Groups for Gay Employees Are Gaining Traction

For years, companies have created employee-resource groups for women and racial and ethnic minorities, aimed at boosting recruitment and retention. Now, employers increasingly are creating similar groups for gay and lesbian employees.

Wal-Mart Stores Inc., Morgan Stanley and Intuit Inc., among others, created groups for gay employees in the past year. The Human Rights Campaign, a national gay-rights advocacy group, says that 63% of the more than 400 big companies responding to a survey last year have gay-employee support groups, up from 41% in a similar survey in 2002.

The groups are most common at technology and financial-services companies and at companies based on the coasts. They’re less common at retail and industrial companies and in the Midwest.

For some companies, gay-employee groups “are old news. For others, it is brand new and a little bit controversial,” says Andres Tapia, chief diversity officer at human-resource consulting firm Hewitt Associates Inc., which has had a gay-employee group since 1998.

Mr. Tapia says issues involving gays can be polarizing within corporations, just as they are in society as a whole. He says companies with successful gay-employee groups don’t ask employees to “believe a certain thing” about gays. Instead, he says those companies ask all employees “to be part of an inclusive environment.”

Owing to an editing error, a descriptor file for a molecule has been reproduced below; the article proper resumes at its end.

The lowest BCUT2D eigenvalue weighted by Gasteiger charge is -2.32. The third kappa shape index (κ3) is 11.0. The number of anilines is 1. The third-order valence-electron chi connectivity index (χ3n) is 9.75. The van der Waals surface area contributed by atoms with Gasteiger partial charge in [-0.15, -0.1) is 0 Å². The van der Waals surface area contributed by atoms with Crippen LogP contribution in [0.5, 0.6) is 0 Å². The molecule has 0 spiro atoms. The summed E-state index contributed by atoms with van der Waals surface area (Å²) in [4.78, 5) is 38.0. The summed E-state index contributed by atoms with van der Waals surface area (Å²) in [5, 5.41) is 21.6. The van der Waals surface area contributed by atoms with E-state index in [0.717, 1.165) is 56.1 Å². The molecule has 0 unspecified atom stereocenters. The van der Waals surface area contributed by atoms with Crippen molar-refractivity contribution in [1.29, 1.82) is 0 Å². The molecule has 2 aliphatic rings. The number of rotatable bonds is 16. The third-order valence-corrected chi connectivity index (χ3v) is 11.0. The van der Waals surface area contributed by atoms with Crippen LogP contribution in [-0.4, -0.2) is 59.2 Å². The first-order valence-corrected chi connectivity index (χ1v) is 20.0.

Two years ago, Hewitt, of Lincolnshire, Ill., tailored part of its in-house employee-retention survey, asking self-identified gay employees to evaluate the company’s policies and attitudes toward gay employees. Last year, Hewitt began offering the survey to its clients, and Mr. Tapia says some are starting to use it.

International Business Machines Corp. created a task force for gay employees in 1995, the same year it formed groups for women, Asians, Hispanics, African-Americans, Native Americans and employees with disabilities. IBM even has a group for men, where a key issue has been juggling family responsibilities with a career.

Building Business

“It helps us recruit, it helps us retain employees,” says Ted Childs, vice president of global work-force diversity at the Armonk, N.Y., technology company. Establishing a group for gay employees “validates our credibility and our commitment to the concept of work-force diversity,” Mr. Childs says.

It can also help IBM’s business. Working with the gay-employee task force, IBM created a sales team that markets to gay-owned and -operated businesses. Chubb Corp., a Warren, N.J., insurance company, also taps its gay-employee group, formed in 1996, to help develop marketing material targeted at gays.

IBM’s employee-resource groups meet periodically and each is assigned a full-time staffer. Every two years, the eight task forces meet together at IBM’s corporate-training center, where high-level executives discuss business and professional development.